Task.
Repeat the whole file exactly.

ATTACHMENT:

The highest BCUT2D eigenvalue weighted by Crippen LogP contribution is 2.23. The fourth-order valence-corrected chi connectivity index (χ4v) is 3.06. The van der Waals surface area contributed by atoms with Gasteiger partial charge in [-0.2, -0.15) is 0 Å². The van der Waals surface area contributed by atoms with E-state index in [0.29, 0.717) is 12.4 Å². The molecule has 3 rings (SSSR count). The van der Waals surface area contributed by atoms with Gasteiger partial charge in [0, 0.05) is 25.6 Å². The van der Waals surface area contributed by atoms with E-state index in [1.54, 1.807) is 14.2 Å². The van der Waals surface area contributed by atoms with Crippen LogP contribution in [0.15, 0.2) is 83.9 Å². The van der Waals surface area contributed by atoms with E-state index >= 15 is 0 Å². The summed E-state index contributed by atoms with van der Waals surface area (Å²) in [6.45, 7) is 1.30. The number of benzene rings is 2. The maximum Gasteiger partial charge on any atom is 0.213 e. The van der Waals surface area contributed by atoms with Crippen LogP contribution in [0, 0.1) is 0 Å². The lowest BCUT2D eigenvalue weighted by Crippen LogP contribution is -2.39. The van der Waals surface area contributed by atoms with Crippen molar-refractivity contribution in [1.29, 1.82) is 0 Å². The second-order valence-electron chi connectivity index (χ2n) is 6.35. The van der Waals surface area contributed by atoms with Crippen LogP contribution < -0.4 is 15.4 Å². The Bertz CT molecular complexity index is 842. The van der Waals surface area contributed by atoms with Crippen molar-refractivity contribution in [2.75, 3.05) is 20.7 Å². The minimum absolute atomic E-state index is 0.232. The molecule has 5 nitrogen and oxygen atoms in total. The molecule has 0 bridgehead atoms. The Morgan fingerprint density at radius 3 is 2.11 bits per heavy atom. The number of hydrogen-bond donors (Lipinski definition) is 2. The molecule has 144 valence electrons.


The highest BCUT2D eigenvalue weighted by Crippen LogP contribution is 2.23. The fourth-order valence-corrected chi connectivity index (χ4v) is 3.06. The van der Waals surface area contributed by atoms with Gasteiger partial charge in [-0.2, -0.15) is 0 Å². The van der Waals surface area contributed by atoms with E-state index in [0.29, 0.717) is 12.4 Å². The molecule has 3 rings (SSSR count). The van der Waals surface area contributed by atoms with Gasteiger partial charge in [0, 0.05) is 25.6 Å². The van der Waals surface area contributed by atoms with E-state index in [1.54, 1.807) is 14.2 Å². The van der Waals surface area contributed by atoms with Crippen LogP contribution in [0.15, 0.2) is 83.9 Å². The van der Waals surface area contributed by atoms with E-state index >= 15 is 0 Å². The summed E-state index contributed by atoms with van der Waals surface area (Å²) in [6.45, 7) is 1.30. The number of benzene rings is 2. The maximum Gasteiger partial charge on any atom is 0.213 e. The van der Waals surface area contributed by atoms with Crippen LogP contribution in [0, 0.1) is 0 Å². The lowest BCUT2D eigenvalue weighted by Crippen LogP contribution is -2.39. The van der Waals surface area contributed by atoms with Crippen molar-refractivity contribution in [1.29, 1.82) is 0 Å². The second-order valence-electron chi connectivity index (χ2n) is 6.35. The van der Waals surface area contributed by atoms with Crippen LogP contribution < -0.4 is 15.4 Å². The Bertz CT molecular complexity index is 842. The van der Waals surface area contributed by atoms with Crippen molar-refractivity contribution in [2.75, 3.05) is 20.7 Å². The minimum absolute atomic E-state index is 0.232. The molecule has 5 nitrogen and oxygen atoms in total. The molecule has 0 bridgehead atoms. The Morgan fingerprint density at radius 3 is 2.11 bits per heavy atom. The number of hydrogen-bond donors (Lipinski definition) is 2. The molecule has 144 valence electrons.